UK: Can An Employer’s Refusal To Allow The Manifestation Of Beliefs In The Workplace Be Seen As A Step Too Far?

Last Updated: 29 January 2013
Article by Emma Parr

UK laws have recently been criticised by the European Courts for not striking the correct balance between the protections of an employee's right to manifest her religion in the workplace, against interests of others.

Mrs E, a practising Christian, started to wear a cross visibly around her neck as a sign of commitment to her faith. Her employer, British Airways, which imposed strict uniform guidelines, refused to allow her to wear the cross openly insisting that at all times it should be covered up and hidden under a cravat. The airline accepted that religious clothing which could not be concealed such as turbans, hijabs and headscarves may be permitted providing that the clothing was a mandatory religious requirement and in keeping with airline colours and corporate branding. Mrs E refused to conceal the cross and was not allowed to return to work until she chose to comply with the airline's request. The airline did, however, offer her a re-deployed role without customer contact which would not have required her to wear a uniform.

Mrs E refused to accept the alternative role and chose to remain at home (without pay) until such time as the airline was prepared to alter its uniform policy. She remained at home for five months. The airline did eventually alter its policy but not in time to prevent Mrs E from bringing a claim.

Interestingly, the Employment Tribunal agreed with the airline's position; it held that the visible wearing of a cross was not a mandatory requirement of the Christian faith but simply her own personal choice. Mrs E had failed to establish that the uniform policy had put Christians generally at a disadvantage (as was necessary to establish a claim of indirect race discrimination on the grounds of religion). This decision was supported on her appeal to the Employment Appeal Tribunal.

On Appeal it was concluded that the concept of indirect discrimination referred to the potential discrimination of a "defined group" and that Mrs E had failed to establish any evidence of a group disadvantage; in fact the only person affected was her.

Still not happy with the decision, Mrs E pursued the matter to the Court of Appeal which dismissed her appeal and endorsed the approach of the Employment Appeal Tribunal. It decided that for indirect discrimination to be established an employer must make general statements which have a disparate adverse impact on a group of persons. The Court placed emphasis on the fact that noone had ever complained about the uniform policy, with the exception of Mrs E, and that once the issue was addressed she was offered re-deployment to another role (with no loss of pay) that would accommodate her religious beliefs.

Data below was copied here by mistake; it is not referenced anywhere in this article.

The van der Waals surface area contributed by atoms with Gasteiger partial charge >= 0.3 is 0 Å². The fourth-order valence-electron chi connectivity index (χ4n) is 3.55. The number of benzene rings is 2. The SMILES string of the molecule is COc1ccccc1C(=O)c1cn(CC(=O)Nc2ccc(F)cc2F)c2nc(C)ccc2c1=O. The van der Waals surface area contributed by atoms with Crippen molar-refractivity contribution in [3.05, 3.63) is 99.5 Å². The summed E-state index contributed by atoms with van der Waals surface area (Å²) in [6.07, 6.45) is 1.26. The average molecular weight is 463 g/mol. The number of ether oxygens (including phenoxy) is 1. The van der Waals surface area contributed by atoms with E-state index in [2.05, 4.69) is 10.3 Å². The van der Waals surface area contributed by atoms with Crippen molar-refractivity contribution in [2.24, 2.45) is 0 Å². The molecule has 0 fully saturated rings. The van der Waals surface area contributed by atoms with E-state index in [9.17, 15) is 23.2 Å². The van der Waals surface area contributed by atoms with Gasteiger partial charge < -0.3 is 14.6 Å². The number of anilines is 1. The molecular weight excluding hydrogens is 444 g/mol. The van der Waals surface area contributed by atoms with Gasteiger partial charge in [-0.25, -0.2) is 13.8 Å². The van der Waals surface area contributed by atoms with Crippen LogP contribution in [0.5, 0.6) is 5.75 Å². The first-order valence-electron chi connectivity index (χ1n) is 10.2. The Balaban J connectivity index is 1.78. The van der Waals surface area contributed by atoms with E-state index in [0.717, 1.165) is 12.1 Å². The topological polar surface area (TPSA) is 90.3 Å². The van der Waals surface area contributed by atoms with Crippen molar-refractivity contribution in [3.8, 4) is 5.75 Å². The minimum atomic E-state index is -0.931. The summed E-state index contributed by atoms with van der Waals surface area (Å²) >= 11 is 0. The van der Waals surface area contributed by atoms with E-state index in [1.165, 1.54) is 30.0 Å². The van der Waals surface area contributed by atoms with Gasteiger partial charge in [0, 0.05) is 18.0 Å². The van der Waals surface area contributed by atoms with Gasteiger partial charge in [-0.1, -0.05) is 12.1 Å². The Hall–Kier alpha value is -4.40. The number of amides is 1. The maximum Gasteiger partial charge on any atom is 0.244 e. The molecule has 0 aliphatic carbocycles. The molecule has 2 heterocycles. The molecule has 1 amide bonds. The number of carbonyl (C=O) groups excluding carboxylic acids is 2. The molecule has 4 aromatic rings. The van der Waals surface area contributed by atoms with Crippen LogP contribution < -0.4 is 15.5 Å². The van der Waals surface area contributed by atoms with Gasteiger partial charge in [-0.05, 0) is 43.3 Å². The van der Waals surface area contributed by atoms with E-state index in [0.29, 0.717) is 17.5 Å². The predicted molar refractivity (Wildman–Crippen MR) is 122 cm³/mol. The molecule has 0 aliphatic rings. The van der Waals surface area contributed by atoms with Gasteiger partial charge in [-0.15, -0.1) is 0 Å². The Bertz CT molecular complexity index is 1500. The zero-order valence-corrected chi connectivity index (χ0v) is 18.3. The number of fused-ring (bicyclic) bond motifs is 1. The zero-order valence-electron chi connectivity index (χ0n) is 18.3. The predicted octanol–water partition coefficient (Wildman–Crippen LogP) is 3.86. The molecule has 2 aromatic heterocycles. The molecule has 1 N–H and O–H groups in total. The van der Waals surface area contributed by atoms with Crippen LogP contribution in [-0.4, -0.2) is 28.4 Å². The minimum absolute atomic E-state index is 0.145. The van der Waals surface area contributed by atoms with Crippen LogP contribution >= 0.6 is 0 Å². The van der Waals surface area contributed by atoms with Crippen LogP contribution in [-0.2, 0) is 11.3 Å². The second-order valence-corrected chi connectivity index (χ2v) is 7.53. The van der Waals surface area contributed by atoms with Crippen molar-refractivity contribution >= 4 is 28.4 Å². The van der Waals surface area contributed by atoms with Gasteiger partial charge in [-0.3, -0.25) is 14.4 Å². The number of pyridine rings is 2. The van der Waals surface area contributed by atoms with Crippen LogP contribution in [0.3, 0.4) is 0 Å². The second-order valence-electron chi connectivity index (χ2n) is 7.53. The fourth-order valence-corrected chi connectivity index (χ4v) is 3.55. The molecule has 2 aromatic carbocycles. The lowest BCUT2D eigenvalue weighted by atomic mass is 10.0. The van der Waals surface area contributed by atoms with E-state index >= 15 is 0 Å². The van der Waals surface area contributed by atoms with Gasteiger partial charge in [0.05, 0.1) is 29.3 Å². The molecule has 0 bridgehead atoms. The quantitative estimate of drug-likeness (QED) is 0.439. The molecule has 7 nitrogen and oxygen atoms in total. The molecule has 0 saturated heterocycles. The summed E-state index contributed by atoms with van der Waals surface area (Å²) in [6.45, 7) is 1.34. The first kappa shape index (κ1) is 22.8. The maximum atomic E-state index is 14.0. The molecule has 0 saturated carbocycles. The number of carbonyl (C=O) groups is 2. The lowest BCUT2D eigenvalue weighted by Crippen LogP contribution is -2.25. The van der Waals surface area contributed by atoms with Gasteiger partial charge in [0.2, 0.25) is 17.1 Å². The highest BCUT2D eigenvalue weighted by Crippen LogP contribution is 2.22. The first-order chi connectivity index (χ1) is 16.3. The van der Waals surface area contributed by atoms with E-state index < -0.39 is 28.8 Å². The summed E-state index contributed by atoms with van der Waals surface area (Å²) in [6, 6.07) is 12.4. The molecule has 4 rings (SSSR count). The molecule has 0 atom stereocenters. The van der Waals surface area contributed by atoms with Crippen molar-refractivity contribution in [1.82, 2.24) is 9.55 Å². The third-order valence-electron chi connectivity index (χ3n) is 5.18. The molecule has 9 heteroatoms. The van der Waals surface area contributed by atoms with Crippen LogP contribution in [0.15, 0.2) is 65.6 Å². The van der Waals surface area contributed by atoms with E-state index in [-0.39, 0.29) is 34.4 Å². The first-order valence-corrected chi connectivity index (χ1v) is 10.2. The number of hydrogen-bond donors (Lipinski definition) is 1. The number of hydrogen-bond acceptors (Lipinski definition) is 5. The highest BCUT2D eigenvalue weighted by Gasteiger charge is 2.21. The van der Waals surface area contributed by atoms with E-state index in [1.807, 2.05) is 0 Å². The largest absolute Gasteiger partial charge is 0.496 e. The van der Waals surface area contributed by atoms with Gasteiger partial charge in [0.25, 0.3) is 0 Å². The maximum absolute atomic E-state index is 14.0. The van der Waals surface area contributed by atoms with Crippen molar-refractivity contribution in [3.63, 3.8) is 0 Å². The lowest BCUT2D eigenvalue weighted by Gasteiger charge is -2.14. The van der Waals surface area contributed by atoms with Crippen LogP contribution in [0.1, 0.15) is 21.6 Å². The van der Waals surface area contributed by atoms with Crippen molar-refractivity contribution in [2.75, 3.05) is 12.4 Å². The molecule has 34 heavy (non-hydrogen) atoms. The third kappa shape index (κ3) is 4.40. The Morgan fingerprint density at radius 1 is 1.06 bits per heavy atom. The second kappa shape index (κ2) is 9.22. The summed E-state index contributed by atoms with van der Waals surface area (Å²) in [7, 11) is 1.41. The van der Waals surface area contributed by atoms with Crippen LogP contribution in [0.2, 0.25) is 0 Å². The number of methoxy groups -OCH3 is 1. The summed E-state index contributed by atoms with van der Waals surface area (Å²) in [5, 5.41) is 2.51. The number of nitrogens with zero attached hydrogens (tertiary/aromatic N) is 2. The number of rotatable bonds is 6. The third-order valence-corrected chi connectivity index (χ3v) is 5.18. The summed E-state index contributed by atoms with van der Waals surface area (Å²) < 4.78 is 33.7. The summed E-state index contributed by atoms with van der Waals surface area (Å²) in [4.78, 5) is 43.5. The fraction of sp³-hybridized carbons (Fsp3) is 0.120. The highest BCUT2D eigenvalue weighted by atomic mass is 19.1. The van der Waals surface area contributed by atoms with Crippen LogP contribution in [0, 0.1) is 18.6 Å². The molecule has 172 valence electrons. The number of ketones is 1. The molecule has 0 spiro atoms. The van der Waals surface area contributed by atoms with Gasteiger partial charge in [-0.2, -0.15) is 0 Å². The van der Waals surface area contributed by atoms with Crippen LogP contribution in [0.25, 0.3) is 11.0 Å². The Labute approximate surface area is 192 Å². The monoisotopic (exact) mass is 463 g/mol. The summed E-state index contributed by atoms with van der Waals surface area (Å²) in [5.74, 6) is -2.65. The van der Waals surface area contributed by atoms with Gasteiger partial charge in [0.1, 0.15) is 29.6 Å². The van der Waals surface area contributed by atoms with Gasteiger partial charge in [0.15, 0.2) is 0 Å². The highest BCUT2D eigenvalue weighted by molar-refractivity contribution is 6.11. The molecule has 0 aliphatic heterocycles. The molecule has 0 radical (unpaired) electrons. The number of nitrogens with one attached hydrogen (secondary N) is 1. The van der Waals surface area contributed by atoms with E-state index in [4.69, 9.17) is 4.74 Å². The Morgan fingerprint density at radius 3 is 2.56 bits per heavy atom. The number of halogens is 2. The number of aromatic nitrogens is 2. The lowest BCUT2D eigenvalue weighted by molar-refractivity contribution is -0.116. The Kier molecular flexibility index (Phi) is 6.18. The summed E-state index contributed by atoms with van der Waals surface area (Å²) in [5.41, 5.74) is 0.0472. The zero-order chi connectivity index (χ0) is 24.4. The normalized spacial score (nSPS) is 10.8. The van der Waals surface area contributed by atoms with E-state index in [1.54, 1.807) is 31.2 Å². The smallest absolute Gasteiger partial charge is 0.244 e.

Still unhappy with the decision, Mrs E was left with no alternative but to bring her claim before the European Court of Human Rights after the UK's Supreme Court refused her further appeal. She alleged that the laws adopted by the UK Tribunals and Courts breached Article 9 - the right to freedom of thought, conscience and religion.

Counsel acting on behalf of the UK Government argued that the airline's actions had been proportionate to a legitimate aim; the wearing of a uniform played an important role in maintaining a professional image and strengthening recognition of a corporate brand and, as such, had a contractual right to insist employees adhered to the uniform code. Further, the fact Mrs E did not receive a salary for five months was through her own fault; she was offered an alternative post on identical pay but instead chose to stay at home.

Mrs E argued that wearing a cross was a recognised form of practising Christianity and that the airline's actions, together with the decisions of the domestic Tribunals / Courts interfered with her right to the freedom of religion. In her words she found the whole situation "deeply humiliating and offensive".

The European Court agreed; the intention to wear the cross is a clear act of devotion and worship which forms an integral part of the practice of religion and as such attracted the protection of Article 9. The airline's refusal to allow Mrs E to remain in her post whilst visibly wearing a cross did amount to an interference with her right to manifest her religion. The Court commented that Article 9 is a fundamental right; a healthy democratic society needs to tolerate and sustain pluralism and diversity despite an employer's wish to project a certain corporate image.

Whilst the Islands do not officially form part of Europe, any decisions to come out of the European Courts must be taken seriously; these decisions have real significance in the UK where such decisions are highly persuasive in the offshore Courts.

Presently, Guernsey laws only make provision for matters concerning sex discrimination; Jersey as yet has no discrimination laws but will shortly be making provision for race discrimination; the law is currently in draft form and due to be implemented shortly. It is arguable that the Islands' laws fall short of widely recognised international standards and therefore a greater emphasis is being placed on discrimination issues to ensure compliance with international conventions. I therefore suspect that we will, no doubt, be seeing further changes to our laws in the not too distant future and legal practitioners may see fit to rely on other jurisdictional case law in order to set a precedent offshore.

The content of this article is intended to provide a general guide to the subject matter. Specialist advice should be sought about your specific circumstances.

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